Review: A man. A boy. And a chicken. 'Cry Macho' lays an egg
Last year, Tom Hanks and George Clooney each took on film roles in which they showed their paternal side by looking after a child. Apparently there's something in the water in Hollywood because it's time for Clint Eastwood this month.
The former Dirty Harry directs and plays a crocheted old cowboy who has to transport a teenager from Mexico to America in "Cry Macho", an aimless and sometimes terrifying film. But it has perhaps the best performance of a rooster in modern film history.
The film is apparently meant to be a meditation on masculinity, with Eastwood's former rodeo star Mike Milo taming and transforming his young rebellious attack into an honorable young man. Instead, it's a meditation on awkward and predictable filmmaking.
The script by Nick Schenk and the late N. Richard Nash is based on Nash's book. Schenk is the film's leading Eastwood interpreter and has previously written for the icon with “Gran Torino” and “The Mule”. Eastwood, now 91, is in the place he has found himself so many times: a gruff, honorable loner with a heart of gold.
The year is 1979 and the honorable loner - a widower of course - still shows up at the rodeo to work at 90 until his boss fires him. “You are not a loss to anyone. It's time for the next generation, ”says his employer, played by Dwight Yoakam.
A year later, the same boss inexplicably asks Mike a favor: Get my son out of the clutches of my wicked ex-wife in Mexico and bring him to me. Soon Eastwood will be heading south, rolling there in an old car.
It turns out that the ex-wife (Fernanda Urrejola, exaggerating) is an unbalanced gang boss who both laughs at this curious visitor and, strangely enough, wants him to bed. "You think you're the first one my ex-husband sent?" She mocks him.
Eastwood's character finds the boy - did you doubt it? - but the teenager is a little confused psychologically. One tell-tale sign is that he overly likes a fighting cock, which he called macho and carries around all over the place.
The boy, Rafo, shows signs of physical abuse, but the filmmakers bring up the problem without actually confronting it. The boy and the rooster tend to be weird when the boy says to the old man, “You're getting too angry. It's not good for you your age. "The Rooster, however, expresses his emotions and defends his loved one with a whirl of feathers and kisses; he should have his own movie franchise.
The dialogue here is stilted, as if it matched the sleek harshness of Eastwood's preferred loner. "Can I wear your hat?" asks the boy. "No," says Eastwood. "Why not?" asks the boy. “Because it's a cowboy hat. And you're not a cowboy, ”is the answer.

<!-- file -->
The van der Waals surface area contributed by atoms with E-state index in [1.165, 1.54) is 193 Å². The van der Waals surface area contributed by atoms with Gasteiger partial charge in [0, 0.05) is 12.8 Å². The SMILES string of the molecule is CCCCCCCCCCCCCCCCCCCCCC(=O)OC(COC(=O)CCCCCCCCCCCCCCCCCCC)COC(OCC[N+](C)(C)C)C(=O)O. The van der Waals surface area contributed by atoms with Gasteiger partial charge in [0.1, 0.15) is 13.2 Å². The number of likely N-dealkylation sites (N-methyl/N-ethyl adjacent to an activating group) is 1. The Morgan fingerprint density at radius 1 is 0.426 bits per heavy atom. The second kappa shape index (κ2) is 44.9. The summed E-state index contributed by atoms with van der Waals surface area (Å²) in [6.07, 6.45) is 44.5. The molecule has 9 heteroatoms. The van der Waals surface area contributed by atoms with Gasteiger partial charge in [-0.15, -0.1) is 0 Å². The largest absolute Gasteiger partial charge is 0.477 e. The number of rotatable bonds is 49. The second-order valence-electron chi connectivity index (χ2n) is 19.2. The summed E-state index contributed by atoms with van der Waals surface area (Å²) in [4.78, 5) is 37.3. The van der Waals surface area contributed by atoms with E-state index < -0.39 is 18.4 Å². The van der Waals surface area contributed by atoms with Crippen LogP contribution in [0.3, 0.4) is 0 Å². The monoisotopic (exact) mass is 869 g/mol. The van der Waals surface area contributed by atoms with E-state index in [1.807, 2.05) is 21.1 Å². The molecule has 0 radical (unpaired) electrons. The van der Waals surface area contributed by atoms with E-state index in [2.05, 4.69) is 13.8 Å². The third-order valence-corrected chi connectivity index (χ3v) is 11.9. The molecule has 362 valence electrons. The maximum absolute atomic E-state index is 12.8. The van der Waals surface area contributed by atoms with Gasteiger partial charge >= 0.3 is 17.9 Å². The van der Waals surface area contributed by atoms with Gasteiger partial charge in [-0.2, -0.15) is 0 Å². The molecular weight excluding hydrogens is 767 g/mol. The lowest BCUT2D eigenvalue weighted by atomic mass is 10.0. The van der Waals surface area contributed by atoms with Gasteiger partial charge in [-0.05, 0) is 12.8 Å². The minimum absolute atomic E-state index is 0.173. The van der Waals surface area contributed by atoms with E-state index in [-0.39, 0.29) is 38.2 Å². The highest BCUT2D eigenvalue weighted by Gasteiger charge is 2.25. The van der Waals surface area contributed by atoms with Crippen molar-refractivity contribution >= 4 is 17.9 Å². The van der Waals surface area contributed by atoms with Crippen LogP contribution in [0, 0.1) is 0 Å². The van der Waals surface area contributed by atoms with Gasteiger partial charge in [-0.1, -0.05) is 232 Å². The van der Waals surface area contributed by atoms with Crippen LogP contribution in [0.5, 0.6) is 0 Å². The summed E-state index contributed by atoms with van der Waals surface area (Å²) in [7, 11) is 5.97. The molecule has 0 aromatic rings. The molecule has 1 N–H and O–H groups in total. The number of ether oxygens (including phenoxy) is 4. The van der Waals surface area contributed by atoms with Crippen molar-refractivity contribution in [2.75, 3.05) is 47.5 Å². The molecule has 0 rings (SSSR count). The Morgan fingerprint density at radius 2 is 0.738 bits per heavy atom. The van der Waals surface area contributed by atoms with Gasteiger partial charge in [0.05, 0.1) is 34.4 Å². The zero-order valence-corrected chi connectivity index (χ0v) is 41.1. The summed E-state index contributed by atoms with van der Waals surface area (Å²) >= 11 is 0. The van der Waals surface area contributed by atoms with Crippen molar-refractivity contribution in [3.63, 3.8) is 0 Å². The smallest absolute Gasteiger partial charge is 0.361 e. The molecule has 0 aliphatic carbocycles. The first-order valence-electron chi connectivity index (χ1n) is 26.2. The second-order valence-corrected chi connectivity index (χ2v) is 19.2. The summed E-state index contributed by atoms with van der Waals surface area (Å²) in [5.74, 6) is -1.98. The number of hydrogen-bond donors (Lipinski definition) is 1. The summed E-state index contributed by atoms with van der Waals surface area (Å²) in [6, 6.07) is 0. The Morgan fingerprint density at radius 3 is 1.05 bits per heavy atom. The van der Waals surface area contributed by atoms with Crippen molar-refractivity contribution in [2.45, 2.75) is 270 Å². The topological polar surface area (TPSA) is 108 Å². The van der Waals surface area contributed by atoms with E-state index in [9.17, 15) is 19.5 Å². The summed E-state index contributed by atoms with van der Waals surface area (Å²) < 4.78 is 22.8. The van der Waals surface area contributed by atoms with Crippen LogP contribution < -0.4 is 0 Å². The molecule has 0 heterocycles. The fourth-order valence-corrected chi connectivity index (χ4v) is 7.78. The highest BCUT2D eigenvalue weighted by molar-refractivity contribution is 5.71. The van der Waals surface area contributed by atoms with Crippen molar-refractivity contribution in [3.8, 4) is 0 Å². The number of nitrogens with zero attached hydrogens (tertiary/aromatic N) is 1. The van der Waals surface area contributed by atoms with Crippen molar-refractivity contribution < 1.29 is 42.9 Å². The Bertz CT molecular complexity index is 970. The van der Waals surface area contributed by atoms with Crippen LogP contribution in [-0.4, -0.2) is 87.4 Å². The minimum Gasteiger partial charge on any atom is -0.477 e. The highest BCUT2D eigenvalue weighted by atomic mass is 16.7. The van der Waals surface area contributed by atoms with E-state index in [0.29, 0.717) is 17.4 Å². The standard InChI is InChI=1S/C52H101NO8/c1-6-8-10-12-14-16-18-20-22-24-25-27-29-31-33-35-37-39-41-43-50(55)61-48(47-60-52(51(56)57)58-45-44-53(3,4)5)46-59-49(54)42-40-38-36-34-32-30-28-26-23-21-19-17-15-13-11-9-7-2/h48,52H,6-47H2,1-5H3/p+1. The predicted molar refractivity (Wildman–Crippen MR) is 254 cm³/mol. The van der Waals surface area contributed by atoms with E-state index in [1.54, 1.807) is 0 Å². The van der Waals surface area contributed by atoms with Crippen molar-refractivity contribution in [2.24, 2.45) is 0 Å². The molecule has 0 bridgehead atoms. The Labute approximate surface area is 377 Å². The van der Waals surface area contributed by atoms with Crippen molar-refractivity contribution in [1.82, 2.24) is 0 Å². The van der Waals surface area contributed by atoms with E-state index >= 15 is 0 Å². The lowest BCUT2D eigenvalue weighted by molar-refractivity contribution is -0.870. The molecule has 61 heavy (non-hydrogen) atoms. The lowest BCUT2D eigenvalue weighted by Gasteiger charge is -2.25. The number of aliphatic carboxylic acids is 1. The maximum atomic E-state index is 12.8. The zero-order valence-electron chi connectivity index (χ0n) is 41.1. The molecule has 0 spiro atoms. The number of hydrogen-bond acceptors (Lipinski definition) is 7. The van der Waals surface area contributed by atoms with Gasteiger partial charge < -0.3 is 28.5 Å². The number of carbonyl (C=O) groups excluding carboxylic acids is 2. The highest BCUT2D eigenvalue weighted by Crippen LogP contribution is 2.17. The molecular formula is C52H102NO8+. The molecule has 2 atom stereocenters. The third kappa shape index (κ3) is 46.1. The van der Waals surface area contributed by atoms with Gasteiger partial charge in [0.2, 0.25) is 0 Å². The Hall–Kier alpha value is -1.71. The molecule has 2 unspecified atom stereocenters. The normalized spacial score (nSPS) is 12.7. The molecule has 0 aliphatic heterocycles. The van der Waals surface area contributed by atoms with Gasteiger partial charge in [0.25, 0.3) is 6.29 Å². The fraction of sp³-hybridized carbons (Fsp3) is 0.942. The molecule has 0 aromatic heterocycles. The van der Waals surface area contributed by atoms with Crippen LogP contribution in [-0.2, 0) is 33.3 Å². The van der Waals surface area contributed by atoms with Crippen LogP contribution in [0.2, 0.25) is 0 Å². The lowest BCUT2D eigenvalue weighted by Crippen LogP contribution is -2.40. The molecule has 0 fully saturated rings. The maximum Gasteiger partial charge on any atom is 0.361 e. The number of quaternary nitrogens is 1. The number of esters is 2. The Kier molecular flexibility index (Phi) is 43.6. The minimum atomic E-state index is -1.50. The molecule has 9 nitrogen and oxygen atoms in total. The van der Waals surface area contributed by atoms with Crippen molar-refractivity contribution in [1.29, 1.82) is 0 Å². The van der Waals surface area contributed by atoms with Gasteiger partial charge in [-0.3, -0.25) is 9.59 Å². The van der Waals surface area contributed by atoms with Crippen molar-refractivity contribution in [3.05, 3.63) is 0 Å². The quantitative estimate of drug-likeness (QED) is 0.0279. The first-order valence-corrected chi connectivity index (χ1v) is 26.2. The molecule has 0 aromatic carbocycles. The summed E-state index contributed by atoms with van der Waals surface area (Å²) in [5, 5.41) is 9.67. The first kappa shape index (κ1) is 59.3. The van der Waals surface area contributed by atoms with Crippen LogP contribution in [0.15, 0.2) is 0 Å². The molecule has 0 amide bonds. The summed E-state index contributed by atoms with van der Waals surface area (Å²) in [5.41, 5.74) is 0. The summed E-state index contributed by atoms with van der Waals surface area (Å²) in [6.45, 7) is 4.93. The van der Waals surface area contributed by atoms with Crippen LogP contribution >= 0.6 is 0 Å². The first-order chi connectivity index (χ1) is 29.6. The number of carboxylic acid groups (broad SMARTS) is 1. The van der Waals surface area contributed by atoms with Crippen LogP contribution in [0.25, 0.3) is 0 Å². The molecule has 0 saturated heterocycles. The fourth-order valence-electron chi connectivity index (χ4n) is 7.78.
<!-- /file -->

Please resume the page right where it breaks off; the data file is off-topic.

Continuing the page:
Eduardo Minett plays the teenager with varying degrees of success and is unable to get the killer lines about his lazy past like "I don't trust anyone on the street. But it's safer than at home." Eastwood's part gets less grumpy: "You're kind of growing on me, child."
But the worst dialogue gets an unfathomable love interest, portrayed by Natalia Traven, who plays a feisty widow who has to say things like: “You are a good man. I hope you know that. "It's all pretty awkward. When the couple are dancing it looks like they're holding up a fragile Eastwood in case it should fall.
Anyway, Eastwood's character and the boy are soon stranded in a dusty Mexican town. The older man begins to take care of the city dwellers' animals because he seems to be aware of basic biology and also teaches the boy to be a cowboy. In one queasy scene, Eastwood's stunt double apparently breaks into a Mustang. How do we know it's a stunt double? Eastwood has trouble walking when riding a bucking, growling horse.
"Cry Macho" then deviates from its road movie premise and becomes a romantic comedy. Eastwood is thriving in this Mexican city, repairing jukeboxes, reading stories to children, and apparently a hot tamale for widows. He and the boy talk about life, religion and what it means to be strong. But it's not clear what anyone has learned about manhood and the movie ends up sour.
At one point Eastwood's character says to the boy, "This macho thing is overrated." To which the audience will likely say: Totally.
"Cry Macho," a Warner Bros. Pictures release, received a PG-13 rating for language and thematic elements. It hits theaters on Friday and HBO. Max. Running time: 104 minutes. One star out of four.
MPAA Definition of PG-13: Parents Strongly Warned. Some materials may not be suitable for children under the age of 13.
Mark Kennedy is at http://twitter.com/KennedyTwits
In this article:
N. Richard Nash
American actor and producer
Director, animator, designer, writer
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